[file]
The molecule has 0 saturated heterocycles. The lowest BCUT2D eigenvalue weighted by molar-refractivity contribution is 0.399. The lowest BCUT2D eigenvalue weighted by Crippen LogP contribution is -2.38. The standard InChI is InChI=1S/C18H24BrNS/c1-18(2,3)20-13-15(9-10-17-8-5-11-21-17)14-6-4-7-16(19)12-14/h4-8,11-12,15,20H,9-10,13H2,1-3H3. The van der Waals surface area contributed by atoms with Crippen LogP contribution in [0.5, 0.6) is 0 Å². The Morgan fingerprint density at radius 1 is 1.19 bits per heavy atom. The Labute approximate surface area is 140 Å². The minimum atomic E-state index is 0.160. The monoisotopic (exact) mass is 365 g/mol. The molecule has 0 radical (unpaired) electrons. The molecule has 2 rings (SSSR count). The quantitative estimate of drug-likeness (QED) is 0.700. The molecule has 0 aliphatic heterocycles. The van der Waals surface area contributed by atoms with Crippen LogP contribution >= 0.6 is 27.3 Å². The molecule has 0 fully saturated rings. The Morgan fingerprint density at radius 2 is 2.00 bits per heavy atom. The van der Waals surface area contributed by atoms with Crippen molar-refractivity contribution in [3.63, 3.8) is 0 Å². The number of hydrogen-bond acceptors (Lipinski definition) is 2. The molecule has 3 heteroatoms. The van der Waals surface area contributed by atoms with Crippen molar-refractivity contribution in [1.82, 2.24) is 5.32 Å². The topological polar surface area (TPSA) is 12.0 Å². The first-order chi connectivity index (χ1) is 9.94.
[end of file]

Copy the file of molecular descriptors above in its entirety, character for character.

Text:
The molecule has 0 saturated heterocycles. The lowest BCUT2D eigenvalue weighted by molar-refractivity contribution is 0.399. The lowest BCUT2D eigenvalue weighted by Crippen LogP contribution is -2.38. The standard InChI is InChI=1S/C18H24BrNS/c1-18(2,3)20-13-15(9-10-17-8-5-11-21-17)14-6-4-7-16(19)12-14/h4-8,11-12,15,20H,9-10,13H2,1-3H3. The van der Waals surface area contributed by atoms with Crippen LogP contribution in [0.5, 0.6) is 0 Å². The Morgan fingerprint density at radius 1 is 1.19 bits per heavy atom. The Labute approximate surface area is 140 Å². The minimum atomic E-state index is 0.160. The monoisotopic (exact) mass is 365 g/mol. The molecule has 0 radical (unpaired) electrons. The molecule has 2 rings (SSSR count). The quantitative estimate of drug-likeness (QED) is 0.700. The molecule has 0 aliphatic heterocycles. The van der Waals surface area contributed by atoms with Crippen LogP contribution >= 0.6 is 27.3 Å². The molecule has 0 fully saturated rings. The Morgan fingerprint density at radius 2 is 2.00 bits per heavy atom. The van der Waals surface area contributed by atoms with Crippen molar-refractivity contribution in [3.63, 3.8) is 0 Å². The number of hydrogen-bond acceptors (Lipinski definition) is 2. The molecule has 3 heteroatoms. The van der Waals surface area contributed by atoms with Crippen molar-refractivity contribution in [1.82, 2.24) is 5.32 Å². The topological polar surface area (TPSA) is 12.0 Å². The first-order chi connectivity index (χ1) is 9.94.